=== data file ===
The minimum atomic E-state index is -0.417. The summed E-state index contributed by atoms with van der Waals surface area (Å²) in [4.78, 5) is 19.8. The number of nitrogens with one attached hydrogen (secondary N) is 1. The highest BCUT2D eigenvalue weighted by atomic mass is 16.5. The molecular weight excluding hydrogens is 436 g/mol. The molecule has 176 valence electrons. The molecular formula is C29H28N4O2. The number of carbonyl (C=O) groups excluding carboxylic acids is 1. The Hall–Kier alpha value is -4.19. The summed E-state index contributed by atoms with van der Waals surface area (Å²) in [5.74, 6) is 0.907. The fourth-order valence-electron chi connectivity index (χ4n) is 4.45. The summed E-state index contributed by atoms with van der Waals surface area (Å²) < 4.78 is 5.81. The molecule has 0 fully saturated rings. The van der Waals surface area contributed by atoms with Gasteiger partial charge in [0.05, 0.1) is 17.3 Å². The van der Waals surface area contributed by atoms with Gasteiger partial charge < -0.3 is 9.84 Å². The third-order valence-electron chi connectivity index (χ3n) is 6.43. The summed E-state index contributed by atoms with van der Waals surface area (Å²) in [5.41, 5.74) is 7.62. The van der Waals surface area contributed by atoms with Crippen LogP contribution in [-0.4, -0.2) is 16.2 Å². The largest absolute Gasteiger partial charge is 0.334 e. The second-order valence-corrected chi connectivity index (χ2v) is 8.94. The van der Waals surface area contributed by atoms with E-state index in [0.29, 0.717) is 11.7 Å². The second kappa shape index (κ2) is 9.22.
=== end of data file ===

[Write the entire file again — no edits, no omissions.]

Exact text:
The minimum atomic E-state index is -0.417. The summed E-state index contributed by atoms with van der Waals surface area (Å²) in [4.78, 5) is 19.8. The number of nitrogens with one attached hydrogen (secondary N) is 1. The highest BCUT2D eigenvalue weighted by atomic mass is 16.5. The molecular weight excluding hydrogens is 436 g/mol. The molecule has 176 valence electrons. The molecular formula is C29H28N4O2. The number of carbonyl (C=O) groups excluding carboxylic acids is 1. The Hall–Kier alpha value is -4.19. The summed E-state index contributed by atoms with van der Waals surface area (Å²) in [5.74, 6) is 0.907. The fourth-order valence-electron chi connectivity index (χ4n) is 4.45. The summed E-state index contributed by atoms with van der Waals surface area (Å²) < 4.78 is 5.81. The molecule has 0 fully saturated rings. The van der Waals surface area contributed by atoms with Gasteiger partial charge in [0.05, 0.1) is 17.3 Å². The van der Waals surface area contributed by atoms with Gasteiger partial charge < -0.3 is 9.84 Å². The third-order valence-electron chi connectivity index (χ3n) is 6.43. The summed E-state index contributed by atoms with van der Waals surface area (Å²) in [5.41, 5.74) is 7.62. The van der Waals surface area contributed by atoms with Crippen LogP contribution in [-0.4, -0.2) is 16.2 Å². The largest absolute Gasteiger partial charge is 0.334 e. The second-order valence-corrected chi connectivity index (χ2v) is 8.94. The van der Waals surface area contributed by atoms with E-state index in [0.29, 0.717) is 11.7 Å². The second kappa shape index (κ2) is 9.22.